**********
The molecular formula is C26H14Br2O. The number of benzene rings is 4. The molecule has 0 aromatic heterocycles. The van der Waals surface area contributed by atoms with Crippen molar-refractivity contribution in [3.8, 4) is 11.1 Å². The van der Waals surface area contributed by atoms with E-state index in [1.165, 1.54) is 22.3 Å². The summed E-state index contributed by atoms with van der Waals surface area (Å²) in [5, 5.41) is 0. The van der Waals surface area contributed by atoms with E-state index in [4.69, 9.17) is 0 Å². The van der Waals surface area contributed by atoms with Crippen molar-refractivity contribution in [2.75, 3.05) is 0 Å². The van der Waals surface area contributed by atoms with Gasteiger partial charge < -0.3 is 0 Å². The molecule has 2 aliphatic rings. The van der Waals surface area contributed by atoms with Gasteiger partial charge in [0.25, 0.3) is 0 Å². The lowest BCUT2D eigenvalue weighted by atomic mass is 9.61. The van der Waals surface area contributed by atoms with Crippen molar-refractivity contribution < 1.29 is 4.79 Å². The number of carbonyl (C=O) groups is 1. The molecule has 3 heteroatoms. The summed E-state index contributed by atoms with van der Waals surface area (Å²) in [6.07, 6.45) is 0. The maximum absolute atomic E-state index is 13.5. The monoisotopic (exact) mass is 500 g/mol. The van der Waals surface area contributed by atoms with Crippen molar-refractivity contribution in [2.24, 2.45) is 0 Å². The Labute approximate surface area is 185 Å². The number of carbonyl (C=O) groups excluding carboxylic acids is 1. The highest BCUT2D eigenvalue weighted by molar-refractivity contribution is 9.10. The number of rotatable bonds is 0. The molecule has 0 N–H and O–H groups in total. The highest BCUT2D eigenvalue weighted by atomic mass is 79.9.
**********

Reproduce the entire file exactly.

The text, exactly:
The molecular formula is C26H14Br2O. The number of benzene rings is 4. The molecule has 0 aromatic heterocycles. The van der Waals surface area contributed by atoms with Crippen molar-refractivity contribution in [3.8, 4) is 11.1 Å². The van der Waals surface area contributed by atoms with E-state index in [1.165, 1.54) is 22.3 Å². The summed E-state index contributed by atoms with van der Waals surface area (Å²) in [5, 5.41) is 0. The van der Waals surface area contributed by atoms with E-state index in [4.69, 9.17) is 0 Å². The van der Waals surface area contributed by atoms with Crippen molar-refractivity contribution in [2.75, 3.05) is 0 Å². The van der Waals surface area contributed by atoms with Gasteiger partial charge < -0.3 is 0 Å². The molecule has 2 aliphatic rings. The van der Waals surface area contributed by atoms with Gasteiger partial charge in [0.25, 0.3) is 0 Å². The lowest BCUT2D eigenvalue weighted by atomic mass is 9.61. The van der Waals surface area contributed by atoms with Crippen molar-refractivity contribution < 1.29 is 4.79 Å². The number of carbonyl (C=O) groups is 1. The molecule has 3 heteroatoms. The summed E-state index contributed by atoms with van der Waals surface area (Å²) in [6.07, 6.45) is 0. The maximum absolute atomic E-state index is 13.5. The monoisotopic (exact) mass is 500 g/mol. The van der Waals surface area contributed by atoms with Crippen molar-refractivity contribution in [2.24, 2.45) is 0 Å². The Labute approximate surface area is 185 Å². The number of carbonyl (C=O) groups excluding carboxylic acids is 1. The highest BCUT2D eigenvalue weighted by molar-refractivity contribution is 9.10. The number of rotatable bonds is 0. The molecule has 0 N–H and O–H groups in total. The highest BCUT2D eigenvalue weighted by atomic mass is 79.9.